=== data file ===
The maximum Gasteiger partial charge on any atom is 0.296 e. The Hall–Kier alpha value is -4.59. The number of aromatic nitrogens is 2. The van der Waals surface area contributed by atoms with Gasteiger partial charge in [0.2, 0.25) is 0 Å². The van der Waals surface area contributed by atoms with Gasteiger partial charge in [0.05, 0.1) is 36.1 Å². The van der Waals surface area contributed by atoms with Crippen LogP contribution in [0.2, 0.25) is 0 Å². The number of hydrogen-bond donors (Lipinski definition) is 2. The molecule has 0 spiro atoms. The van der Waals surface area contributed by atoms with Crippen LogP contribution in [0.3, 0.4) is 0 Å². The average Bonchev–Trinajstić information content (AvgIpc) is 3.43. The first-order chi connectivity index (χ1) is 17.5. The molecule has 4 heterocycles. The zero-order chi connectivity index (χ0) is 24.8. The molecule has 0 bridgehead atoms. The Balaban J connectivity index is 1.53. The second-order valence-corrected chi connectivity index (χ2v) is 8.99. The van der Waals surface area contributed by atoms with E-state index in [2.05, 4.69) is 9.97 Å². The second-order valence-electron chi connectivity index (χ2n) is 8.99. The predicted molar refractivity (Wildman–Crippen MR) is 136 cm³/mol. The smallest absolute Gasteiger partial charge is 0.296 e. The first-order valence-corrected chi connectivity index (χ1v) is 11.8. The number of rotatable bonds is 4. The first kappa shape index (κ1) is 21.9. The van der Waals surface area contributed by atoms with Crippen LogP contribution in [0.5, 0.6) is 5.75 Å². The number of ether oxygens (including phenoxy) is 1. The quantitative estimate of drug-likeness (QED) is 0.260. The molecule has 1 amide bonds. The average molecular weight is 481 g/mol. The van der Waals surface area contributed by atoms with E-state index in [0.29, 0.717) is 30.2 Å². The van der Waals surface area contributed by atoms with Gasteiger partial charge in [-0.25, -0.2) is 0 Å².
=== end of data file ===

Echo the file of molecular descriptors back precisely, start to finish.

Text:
The maximum Gasteiger partial charge on any atom is 0.296 e. The Hall–Kier alpha value is -4.59. The number of aromatic nitrogens is 2. The van der Waals surface area contributed by atoms with Gasteiger partial charge in [0.2, 0.25) is 0 Å². The van der Waals surface area contributed by atoms with Gasteiger partial charge in [0.05, 0.1) is 36.1 Å². The van der Waals surface area contributed by atoms with Crippen LogP contribution in [0.2, 0.25) is 0 Å². The number of hydrogen-bond donors (Lipinski definition) is 2. The molecule has 0 spiro atoms. The van der Waals surface area contributed by atoms with Crippen LogP contribution in [0.3, 0.4) is 0 Å². The average Bonchev–Trinajstić information content (AvgIpc) is 3.43. The first-order chi connectivity index (χ1) is 17.5. The molecule has 4 heterocycles. The zero-order chi connectivity index (χ0) is 24.8. The molecule has 0 bridgehead atoms. The Balaban J connectivity index is 1.53. The second-order valence-corrected chi connectivity index (χ2v) is 8.99. The van der Waals surface area contributed by atoms with E-state index in [2.05, 4.69) is 9.97 Å². The second-order valence-electron chi connectivity index (χ2n) is 8.99. The predicted molar refractivity (Wildman–Crippen MR) is 136 cm³/mol. The smallest absolute Gasteiger partial charge is 0.296 e. The first-order valence-corrected chi connectivity index (χ1v) is 11.8. The number of rotatable bonds is 4. The first kappa shape index (κ1) is 21.9. The van der Waals surface area contributed by atoms with Crippen LogP contribution in [0.5, 0.6) is 5.75 Å². The number of ether oxygens (including phenoxy) is 1. The quantitative estimate of drug-likeness (QED) is 0.260. The molecule has 1 amide bonds. The average molecular weight is 481 g/mol. The van der Waals surface area contributed by atoms with E-state index in [0.29, 0.717) is 30.2 Å². The van der Waals surface area contributed by atoms with Gasteiger partial charge in [-0.25, -0.2) is 0 Å².